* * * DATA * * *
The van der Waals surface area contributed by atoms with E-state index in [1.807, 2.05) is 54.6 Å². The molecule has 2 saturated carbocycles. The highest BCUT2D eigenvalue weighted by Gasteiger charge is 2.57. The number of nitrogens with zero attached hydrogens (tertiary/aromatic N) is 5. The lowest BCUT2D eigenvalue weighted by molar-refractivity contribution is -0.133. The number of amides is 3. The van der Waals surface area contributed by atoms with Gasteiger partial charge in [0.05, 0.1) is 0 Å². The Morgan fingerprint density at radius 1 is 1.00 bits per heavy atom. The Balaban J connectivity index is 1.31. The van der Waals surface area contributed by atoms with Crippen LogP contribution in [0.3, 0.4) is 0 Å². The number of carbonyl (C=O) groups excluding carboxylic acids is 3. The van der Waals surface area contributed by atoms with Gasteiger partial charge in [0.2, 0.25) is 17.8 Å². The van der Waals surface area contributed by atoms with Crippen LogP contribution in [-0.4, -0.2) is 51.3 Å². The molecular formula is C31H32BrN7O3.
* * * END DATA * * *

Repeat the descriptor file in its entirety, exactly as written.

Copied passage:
The van der Waals surface area contributed by atoms with E-state index in [1.807, 2.05) is 54.6 Å². The molecule has 2 saturated carbocycles. The highest BCUT2D eigenvalue weighted by Gasteiger charge is 2.57. The number of nitrogens with zero attached hydrogens (tertiary/aromatic N) is 5. The lowest BCUT2D eigenvalue weighted by molar-refractivity contribution is -0.133. The number of amides is 3. The van der Waals surface area contributed by atoms with Gasteiger partial charge in [0.05, 0.1) is 0 Å². The Morgan fingerprint density at radius 1 is 1.00 bits per heavy atom. The Balaban J connectivity index is 1.31. The van der Waals surface area contributed by atoms with Crippen LogP contribution in [0.3, 0.4) is 0 Å². The number of carbonyl (C=O) groups excluding carboxylic acids is 3. The van der Waals surface area contributed by atoms with Gasteiger partial charge in [0.2, 0.25) is 17.8 Å². The van der Waals surface area contributed by atoms with Crippen LogP contribution in [-0.4, -0.2) is 51.3 Å². The molecular formula is C31H32BrN7O3.